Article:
Sometimes a Navigator is Required
  Norma, a Faith Community Nurse in a boarder town, knew what to do when a Canadian congregant, living in Washington, fainted in church in the USA. Norma's assessment of her physical condition was dehydration. Since the patient had no US medical insurance, Norma drove her to a clinic in Langley, BC, for further evaluation, but he parishioner was not admitted in Canada. Later that day, as she became more ill, she went to the E.R. in Bellingham. Financial concerns for this bill were huge. Norma referred her to the Whatcom Alliance for Healthcare Access (WAHA), where help was available to assist with medical bills in such complex situations.
  When You Are Alone and Anxious Because You Don't Know What to Do
  Dennis, FCN, became a surrogate for an absent family by assisting a congregational member to understand the need and value of hospice. This gentleman had a recent diagnosis of cancer with unmanaged pain. His doctor recommended hospice, but he needed time to think and discuss it with his trusted Faith Community Nurse. Dennis spent special time listening and explaining how Hospice might meet his needs. A successful referral to hospice was made and this widower was able to stay in his retirement residence and will not have to move again. His mood and level of functioning improved substantially, and his pain was controlled.
  When Small Accidents Get Out of Hand
  A former public health nurse and experienced FCN referred a congregant to Interfaith Clinic following a needle-stick accident she had while volunteering to clean someone's bathroom. She had no insurance and it had been several years since her last complete physical. Thankfully, the lab results were negative for blood-borne pathogens such as HIV.
   The nurse at the clinic was able to convince her to come back for a physical. Early uterine cancer was detected and she was assisted to get on the "Bridge" program through Whatcom Alliance for Healthcare Access. This opened the door for her to get most of her doctor and surgical expenses paid. The FCN went with her to her first oncology appointment. The surgery was completely successful. She is now feeling more responsible for her health and has kept all her post-op appointments.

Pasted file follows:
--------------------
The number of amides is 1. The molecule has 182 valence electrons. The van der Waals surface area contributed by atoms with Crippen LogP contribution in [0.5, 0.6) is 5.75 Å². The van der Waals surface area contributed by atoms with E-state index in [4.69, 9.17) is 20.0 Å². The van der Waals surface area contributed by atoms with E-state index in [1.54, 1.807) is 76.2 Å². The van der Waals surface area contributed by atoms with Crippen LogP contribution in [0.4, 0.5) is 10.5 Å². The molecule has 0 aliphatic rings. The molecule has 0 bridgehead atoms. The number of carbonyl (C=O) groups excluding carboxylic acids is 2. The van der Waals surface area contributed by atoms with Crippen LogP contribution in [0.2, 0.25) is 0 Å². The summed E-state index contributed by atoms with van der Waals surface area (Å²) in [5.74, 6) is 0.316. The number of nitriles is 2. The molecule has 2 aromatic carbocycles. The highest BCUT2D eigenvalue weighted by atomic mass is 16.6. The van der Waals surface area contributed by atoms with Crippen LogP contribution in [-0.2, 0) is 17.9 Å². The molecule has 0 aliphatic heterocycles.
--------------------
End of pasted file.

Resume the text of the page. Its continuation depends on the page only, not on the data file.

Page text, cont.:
Grief Support

  After Hospice
  During coffee hour at church, FCN Holly spotted the daughter of a client from work who had died while Holly was on vacation. The daughter was eager to describe his last days including the design of the new Hospice House which allowed the family to wheel her dad in his bed to the outdoors when they could enjoy the sun, flowers and trees together. She commented on the kindness and attention of the staff especially during the immediate hours following his death. Regarding this conversation, Holly said: "I think sharing it with me renewed her sense of peace leading to a calm acceptance of her father's death".
  FCNs Moderate Grief Share Groups
  Two Faith Community Nurses from Lynden and Bellingham have led several GriefShare groups, thirteen-week sessions offering grief recovery and support. This is a DVD/discussion curriculum from Church Initiatives. Another popular program is offered in November/December called, "Surviving the Holidays". It is a one-session event.   Find a Grief Share group near you.

Hospital Visits

  Feeling Abandoned
  While the attorneys were still arguing over the outcome of the divorce, Faith Community Nurse Gwenn felt compelled to visit the wife in hospital knowing she would have no support from her husband. It made her friend feel special and loved. "We had a great visit, we laughed and prayed together, and she has since told me how grateful she was that I came to see her ... she told me she was surprised that people really cared about how she is doing."
  On Waking in the Hospital
  On Facebook FCN Jessica found that a parishioner's brother, who lived back East, had posted that his sister was having an emergency appendectomy. "I was blessed to be with her when she woke up. Even though she didn't have available family nearby, she felt surrounded by the love of her church! I called her the day after she was released from the hospital to make sure that she was doing well and had everything she needed. She was overwhelmed by the support of the church".
When you need a faith community nurse?

Go to the Register
of Nurses &
Health Ministers

Become an FCN:
FCN/HM Basic Course